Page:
Your work environment: How to use feng shui to promote productivity and healthy relationships
Culture

Your work environment: How to use feng shui to promote productivity and healthy relationships

Linette Kleyn
Linette Kleyn
July 30, 2021 - 3 min read

Happy employees = more productivity = more business

All the content in this post is also applicable to your home office space, as most of us are working from home at the moment due to the pandemic.


Have you ever thought: Why are there so many unhappy people within the corporate world?

Well, a possible answer: cubicles. These little, impersonal spaces that separate employees from one another might be a major influencer in a stressful and unhealthy work environment. There is no interaction, there is no view. You feel trapped. This is not what you should be aiming for when trying to establish a healthy working environment.

“This is my company’s current situation. How do I change it?”

Well, I am here to give you a few tips, with the help of my trusty friend, Feng Shui. It is important to make effort to create a positive environment for your employees to work in. It promotes productivity and healthy relationships between employees and will aid in better teamwork too.

We need to make sure that our employees feel inspired by their surroundings. Since employees spend most of their time at the office, the office space should inspire employees and be designed in a way to promote productivity.

According to healthline.com, “Feng shui is an ancient Chinese art that involves creating a space that’s harmonious with the environment. It literally means “wind” (feng) and “water” (shui).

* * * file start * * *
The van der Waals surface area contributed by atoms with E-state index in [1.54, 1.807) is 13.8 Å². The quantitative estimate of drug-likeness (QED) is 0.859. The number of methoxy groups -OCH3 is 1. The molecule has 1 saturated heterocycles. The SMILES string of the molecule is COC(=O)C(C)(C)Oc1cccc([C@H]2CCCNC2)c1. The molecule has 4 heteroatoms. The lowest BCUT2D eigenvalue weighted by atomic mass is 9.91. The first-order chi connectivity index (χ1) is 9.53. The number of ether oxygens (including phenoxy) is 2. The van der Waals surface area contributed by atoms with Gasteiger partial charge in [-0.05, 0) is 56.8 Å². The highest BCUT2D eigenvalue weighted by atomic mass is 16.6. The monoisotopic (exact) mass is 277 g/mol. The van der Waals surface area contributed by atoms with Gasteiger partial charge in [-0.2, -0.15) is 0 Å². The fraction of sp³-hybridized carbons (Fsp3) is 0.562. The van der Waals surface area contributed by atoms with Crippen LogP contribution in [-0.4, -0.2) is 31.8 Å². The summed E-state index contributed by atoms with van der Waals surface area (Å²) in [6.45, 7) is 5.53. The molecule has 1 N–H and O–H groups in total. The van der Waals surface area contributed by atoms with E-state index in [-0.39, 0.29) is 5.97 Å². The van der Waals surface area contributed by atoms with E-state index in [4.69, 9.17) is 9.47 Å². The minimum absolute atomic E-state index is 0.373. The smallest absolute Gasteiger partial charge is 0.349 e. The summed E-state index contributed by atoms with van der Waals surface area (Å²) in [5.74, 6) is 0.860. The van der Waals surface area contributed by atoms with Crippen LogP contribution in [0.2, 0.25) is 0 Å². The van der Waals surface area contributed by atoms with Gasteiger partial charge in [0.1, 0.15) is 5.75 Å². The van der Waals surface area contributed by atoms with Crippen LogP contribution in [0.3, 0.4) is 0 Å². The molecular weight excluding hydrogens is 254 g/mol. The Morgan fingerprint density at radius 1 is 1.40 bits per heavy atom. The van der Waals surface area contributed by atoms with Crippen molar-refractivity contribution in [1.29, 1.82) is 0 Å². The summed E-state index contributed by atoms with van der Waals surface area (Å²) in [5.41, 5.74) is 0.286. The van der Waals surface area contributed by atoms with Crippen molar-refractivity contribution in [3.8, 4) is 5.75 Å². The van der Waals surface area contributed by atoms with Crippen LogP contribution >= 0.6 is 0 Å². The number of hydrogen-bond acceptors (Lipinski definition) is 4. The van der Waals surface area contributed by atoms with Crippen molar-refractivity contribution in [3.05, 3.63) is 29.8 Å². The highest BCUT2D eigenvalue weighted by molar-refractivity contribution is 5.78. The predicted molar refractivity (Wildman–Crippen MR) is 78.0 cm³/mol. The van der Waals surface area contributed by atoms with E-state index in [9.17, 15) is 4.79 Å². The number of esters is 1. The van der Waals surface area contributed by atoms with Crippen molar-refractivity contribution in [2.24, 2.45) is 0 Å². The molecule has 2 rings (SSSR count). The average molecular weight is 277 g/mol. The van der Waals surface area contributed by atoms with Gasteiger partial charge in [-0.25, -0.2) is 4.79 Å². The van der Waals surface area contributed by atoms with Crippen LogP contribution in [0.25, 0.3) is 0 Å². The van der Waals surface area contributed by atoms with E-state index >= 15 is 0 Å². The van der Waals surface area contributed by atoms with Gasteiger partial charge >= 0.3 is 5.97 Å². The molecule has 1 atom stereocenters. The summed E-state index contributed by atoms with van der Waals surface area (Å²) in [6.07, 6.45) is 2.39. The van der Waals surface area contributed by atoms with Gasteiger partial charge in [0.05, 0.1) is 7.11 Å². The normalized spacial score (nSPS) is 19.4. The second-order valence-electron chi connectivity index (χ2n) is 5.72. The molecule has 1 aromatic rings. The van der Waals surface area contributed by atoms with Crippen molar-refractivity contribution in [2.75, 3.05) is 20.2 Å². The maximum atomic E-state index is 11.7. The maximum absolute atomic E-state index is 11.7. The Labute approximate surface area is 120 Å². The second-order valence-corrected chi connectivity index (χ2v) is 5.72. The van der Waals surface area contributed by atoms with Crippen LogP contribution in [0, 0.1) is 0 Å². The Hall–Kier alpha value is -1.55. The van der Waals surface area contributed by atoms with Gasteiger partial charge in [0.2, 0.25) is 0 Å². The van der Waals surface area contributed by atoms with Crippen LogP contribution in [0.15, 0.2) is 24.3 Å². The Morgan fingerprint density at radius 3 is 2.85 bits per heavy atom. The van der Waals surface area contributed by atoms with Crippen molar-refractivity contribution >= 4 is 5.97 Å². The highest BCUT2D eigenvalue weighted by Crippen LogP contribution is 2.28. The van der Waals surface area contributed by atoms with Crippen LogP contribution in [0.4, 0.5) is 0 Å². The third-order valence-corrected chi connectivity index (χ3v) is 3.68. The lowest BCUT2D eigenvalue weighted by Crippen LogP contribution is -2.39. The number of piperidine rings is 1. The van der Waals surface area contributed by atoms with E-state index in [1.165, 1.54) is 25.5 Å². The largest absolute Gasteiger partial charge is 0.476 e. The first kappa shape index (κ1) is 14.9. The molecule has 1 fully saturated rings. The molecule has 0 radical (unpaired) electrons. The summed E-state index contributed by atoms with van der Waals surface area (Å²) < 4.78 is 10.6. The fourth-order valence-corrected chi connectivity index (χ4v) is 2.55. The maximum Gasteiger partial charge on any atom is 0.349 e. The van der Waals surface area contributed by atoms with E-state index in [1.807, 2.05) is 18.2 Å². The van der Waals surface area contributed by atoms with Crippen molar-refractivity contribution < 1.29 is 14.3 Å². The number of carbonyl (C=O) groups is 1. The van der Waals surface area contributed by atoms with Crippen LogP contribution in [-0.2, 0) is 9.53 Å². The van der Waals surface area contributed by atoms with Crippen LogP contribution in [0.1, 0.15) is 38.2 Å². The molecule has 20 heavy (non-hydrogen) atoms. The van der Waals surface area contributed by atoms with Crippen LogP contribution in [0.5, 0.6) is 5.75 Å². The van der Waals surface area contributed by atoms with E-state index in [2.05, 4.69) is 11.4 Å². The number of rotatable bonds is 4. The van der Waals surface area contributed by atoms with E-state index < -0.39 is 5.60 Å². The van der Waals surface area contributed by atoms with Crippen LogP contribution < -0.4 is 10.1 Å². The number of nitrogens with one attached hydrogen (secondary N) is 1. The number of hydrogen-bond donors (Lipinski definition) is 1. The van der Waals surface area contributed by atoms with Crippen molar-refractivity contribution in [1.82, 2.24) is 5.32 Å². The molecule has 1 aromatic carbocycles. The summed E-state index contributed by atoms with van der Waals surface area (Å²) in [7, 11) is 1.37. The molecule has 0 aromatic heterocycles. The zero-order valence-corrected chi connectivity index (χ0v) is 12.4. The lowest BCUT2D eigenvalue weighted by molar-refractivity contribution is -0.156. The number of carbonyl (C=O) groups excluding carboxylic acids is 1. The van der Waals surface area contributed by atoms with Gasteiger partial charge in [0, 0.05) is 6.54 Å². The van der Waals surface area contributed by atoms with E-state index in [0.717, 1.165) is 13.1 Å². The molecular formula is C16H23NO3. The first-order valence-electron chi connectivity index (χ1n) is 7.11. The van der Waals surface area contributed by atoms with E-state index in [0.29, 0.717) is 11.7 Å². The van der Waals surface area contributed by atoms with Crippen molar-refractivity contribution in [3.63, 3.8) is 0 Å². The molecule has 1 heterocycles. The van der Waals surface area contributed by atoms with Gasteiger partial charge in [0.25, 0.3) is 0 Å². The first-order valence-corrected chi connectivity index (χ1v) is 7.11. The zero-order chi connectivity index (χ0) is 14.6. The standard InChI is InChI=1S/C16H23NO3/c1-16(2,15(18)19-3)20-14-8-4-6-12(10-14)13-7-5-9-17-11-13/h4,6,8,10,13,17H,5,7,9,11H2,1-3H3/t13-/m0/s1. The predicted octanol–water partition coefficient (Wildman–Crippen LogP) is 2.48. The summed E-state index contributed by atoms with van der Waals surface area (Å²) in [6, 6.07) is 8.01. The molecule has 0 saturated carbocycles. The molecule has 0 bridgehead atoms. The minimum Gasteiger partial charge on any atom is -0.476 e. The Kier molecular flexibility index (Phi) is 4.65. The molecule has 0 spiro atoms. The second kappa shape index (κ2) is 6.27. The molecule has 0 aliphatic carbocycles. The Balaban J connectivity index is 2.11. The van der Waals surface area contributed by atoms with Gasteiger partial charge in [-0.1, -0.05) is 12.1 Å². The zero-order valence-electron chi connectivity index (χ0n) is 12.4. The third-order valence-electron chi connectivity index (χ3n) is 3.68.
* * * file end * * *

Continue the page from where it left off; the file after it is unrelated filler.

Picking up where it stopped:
With feng shui, objects in a room are arranged according to the flow of natural energy. The concept also involves using colors, materials, and the layout of a space to create a favorable ambiance.

According to healthline.com, there are five elements in feng shui that attract energy and need to be balanced. These include:

  • Wood. This element channels creativity and growth. Trees, plants, or green objects can represent wood.
  • Fire. This is the most powerful element. It creates passion, energy, expansion, boldness, and transformation. Candles or the color red can bring the fire element into a space.
  • Water. This element is linked to emotion and inspiration. Water features or blue items can represent this element.
  • Earth. The earth element signifies stability and strength. Incorporate the earth element with rocks, carpets, old books, or things that are brown or tan in color.
  • Metal. Metal unites all the elements, while offering focus and order. Use objects that are metal or white, silver, or grey in color.

Below is a diagram providing advice on how to arrange your office space.

Some tips of what to avoid:

Clutter — Try to cut out clutter from your desk and office space. Clutter impacts employee productivity, so it should be cleaned up and taken care of.

Don’t sit back to back or face to face — In a shared office space avoid sitting back to back or face to face with other employees as these positions can create conflict. A suggestion to avoid this is to stagger desks or create a barrier, for example through plants, to break up the space.

No sharp angles — Try to avoid furniture or objects with sharp angles, but if you do happen to have some make sure they don’t face you.

Vivid colours — Try to avoid very bright colours as this could leave employees feeling overwhelmed. Some popular colours that can be used instead of vivid colours include, but are not limited to:

  • sandstone
  • soft yellow
  • pale gold
  • pale orange
  • pale green
  • blue green
  • white

Hopefully, this little blog post helps you arrange your office in the ways necessary to have happy employees and a healthy work environment.

Published By

Linette Kleyn
Linette Kleyn
UX/UI Designer with a hope to change the world through design. Detail-oriented, hard-working, lover of fashion, and drinker of diluted juice. Always remember: Only dead fish go with the flow.

Join The Conversation

Want to comment?

Great! You need to subscribe or sign in.
Sign In